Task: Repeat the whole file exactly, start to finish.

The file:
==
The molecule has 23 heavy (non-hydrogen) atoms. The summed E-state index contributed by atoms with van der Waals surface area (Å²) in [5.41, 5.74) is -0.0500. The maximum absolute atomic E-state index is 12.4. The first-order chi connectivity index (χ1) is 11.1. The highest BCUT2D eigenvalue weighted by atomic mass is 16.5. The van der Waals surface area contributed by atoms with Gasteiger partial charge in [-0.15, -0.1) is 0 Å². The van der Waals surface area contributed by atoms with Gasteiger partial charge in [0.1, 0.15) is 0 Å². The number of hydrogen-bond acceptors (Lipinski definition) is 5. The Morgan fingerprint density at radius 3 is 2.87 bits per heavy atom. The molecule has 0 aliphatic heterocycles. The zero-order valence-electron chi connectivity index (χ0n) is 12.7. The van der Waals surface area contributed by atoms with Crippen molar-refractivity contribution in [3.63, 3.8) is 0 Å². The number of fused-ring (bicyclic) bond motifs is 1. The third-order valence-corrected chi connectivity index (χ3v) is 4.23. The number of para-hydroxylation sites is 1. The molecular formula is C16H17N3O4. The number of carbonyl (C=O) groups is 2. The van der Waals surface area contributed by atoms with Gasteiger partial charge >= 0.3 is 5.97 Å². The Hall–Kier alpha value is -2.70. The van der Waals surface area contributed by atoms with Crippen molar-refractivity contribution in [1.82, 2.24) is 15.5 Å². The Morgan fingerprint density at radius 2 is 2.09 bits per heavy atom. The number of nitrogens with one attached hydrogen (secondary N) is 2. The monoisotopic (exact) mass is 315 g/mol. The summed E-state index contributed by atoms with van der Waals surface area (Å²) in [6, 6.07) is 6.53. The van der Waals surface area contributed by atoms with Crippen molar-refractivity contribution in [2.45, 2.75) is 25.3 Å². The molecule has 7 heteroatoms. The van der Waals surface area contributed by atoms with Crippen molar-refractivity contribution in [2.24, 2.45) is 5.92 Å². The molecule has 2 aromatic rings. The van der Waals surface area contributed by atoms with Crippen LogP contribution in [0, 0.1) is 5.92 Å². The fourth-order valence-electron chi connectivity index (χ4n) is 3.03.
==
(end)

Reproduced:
The molecule has 23 heavy (non-hydrogen) atoms. The summed E-state index contributed by atoms with van der Waals surface area (Å²) in [5.41, 5.74) is -0.0500. The maximum absolute atomic E-state index is 12.4. The first-order chi connectivity index (χ1) is 11.1. The highest BCUT2D eigenvalue weighted by atomic mass is 16.5. The van der Waals surface area contributed by atoms with Gasteiger partial charge in [-0.15, -0.1) is 0 Å². The van der Waals surface area contributed by atoms with Gasteiger partial charge in [0.1, 0.15) is 0 Å². The number of hydrogen-bond acceptors (Lipinski definition) is 5. The Morgan fingerprint density at radius 3 is 2.87 bits per heavy atom. The molecule has 0 aliphatic heterocycles. The zero-order valence-electron chi connectivity index (χ0n) is 12.7. The van der Waals surface area contributed by atoms with Crippen molar-refractivity contribution in [3.63, 3.8) is 0 Å². The number of fused-ring (bicyclic) bond motifs is 1. The third-order valence-corrected chi connectivity index (χ3v) is 4.23. The number of para-hydroxylation sites is 1. The molecular formula is C16H17N3O4. The number of carbonyl (C=O) groups is 2. The van der Waals surface area contributed by atoms with Gasteiger partial charge >= 0.3 is 5.97 Å². The Hall–Kier alpha value is -2.70. The van der Waals surface area contributed by atoms with Crippen molar-refractivity contribution in [1.82, 2.24) is 15.5 Å². The Morgan fingerprint density at radius 2 is 2.09 bits per heavy atom. The number of nitrogens with one attached hydrogen (secondary N) is 2. The monoisotopic (exact) mass is 315 g/mol. The summed E-state index contributed by atoms with van der Waals surface area (Å²) in [6, 6.07) is 6.53. The van der Waals surface area contributed by atoms with Crippen molar-refractivity contribution in [2.45, 2.75) is 25.3 Å². The molecule has 7 heteroatoms. The van der Waals surface area contributed by atoms with Crippen molar-refractivity contribution in [2.24, 2.45) is 5.92 Å². The molecule has 2 aromatic rings. The van der Waals surface area contributed by atoms with Crippen LogP contribution in [0, 0.1) is 5.92 Å². The fourth-order valence-electron chi connectivity index (χ4n) is 3.03.